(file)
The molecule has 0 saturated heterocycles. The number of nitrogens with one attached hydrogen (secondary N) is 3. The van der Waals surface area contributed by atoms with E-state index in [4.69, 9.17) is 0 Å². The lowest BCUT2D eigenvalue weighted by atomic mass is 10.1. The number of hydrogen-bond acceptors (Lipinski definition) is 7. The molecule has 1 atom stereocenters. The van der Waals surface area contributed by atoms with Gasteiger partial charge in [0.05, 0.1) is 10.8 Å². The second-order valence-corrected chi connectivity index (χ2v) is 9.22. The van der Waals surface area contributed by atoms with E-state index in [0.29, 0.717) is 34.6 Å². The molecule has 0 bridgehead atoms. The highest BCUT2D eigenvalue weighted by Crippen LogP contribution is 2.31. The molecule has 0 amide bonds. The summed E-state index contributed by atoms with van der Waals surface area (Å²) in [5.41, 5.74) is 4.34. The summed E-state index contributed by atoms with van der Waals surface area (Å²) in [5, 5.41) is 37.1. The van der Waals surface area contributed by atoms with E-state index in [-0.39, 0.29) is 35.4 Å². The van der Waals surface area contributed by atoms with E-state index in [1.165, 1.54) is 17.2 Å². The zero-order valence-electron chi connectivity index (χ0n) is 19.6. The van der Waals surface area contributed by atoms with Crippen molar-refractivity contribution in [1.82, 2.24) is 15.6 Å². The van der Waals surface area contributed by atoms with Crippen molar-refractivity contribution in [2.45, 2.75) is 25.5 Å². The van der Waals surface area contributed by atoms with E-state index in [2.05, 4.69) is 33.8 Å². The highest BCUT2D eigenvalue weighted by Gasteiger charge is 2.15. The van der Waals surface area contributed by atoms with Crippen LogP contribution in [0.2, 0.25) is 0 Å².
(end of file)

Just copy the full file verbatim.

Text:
The molecule has 0 saturated heterocycles. The number of nitrogens with one attached hydrogen (secondary N) is 3. The van der Waals surface area contributed by atoms with E-state index in [4.69, 9.17) is 0 Å². The lowest BCUT2D eigenvalue weighted by atomic mass is 10.1. The number of hydrogen-bond acceptors (Lipinski definition) is 7. The molecule has 1 atom stereocenters. The van der Waals surface area contributed by atoms with Gasteiger partial charge in [0.05, 0.1) is 10.8 Å². The second-order valence-corrected chi connectivity index (χ2v) is 9.22. The van der Waals surface area contributed by atoms with E-state index in [0.29, 0.717) is 34.6 Å². The molecule has 0 bridgehead atoms. The highest BCUT2D eigenvalue weighted by Crippen LogP contribution is 2.31. The molecule has 0 amide bonds. The summed E-state index contributed by atoms with van der Waals surface area (Å²) in [5.41, 5.74) is 4.34. The summed E-state index contributed by atoms with van der Waals surface area (Å²) in [5, 5.41) is 37.1. The van der Waals surface area contributed by atoms with E-state index in [-0.39, 0.29) is 35.4 Å². The van der Waals surface area contributed by atoms with E-state index in [1.165, 1.54) is 17.2 Å². The zero-order valence-electron chi connectivity index (χ0n) is 19.6. The van der Waals surface area contributed by atoms with Crippen molar-refractivity contribution in [1.82, 2.24) is 15.6 Å². The van der Waals surface area contributed by atoms with Crippen molar-refractivity contribution in [2.45, 2.75) is 25.5 Å². The van der Waals surface area contributed by atoms with E-state index in [2.05, 4.69) is 33.8 Å². The highest BCUT2D eigenvalue weighted by Gasteiger charge is 2.15. The van der Waals surface area contributed by atoms with Crippen LogP contribution in [0.2, 0.25) is 0 Å².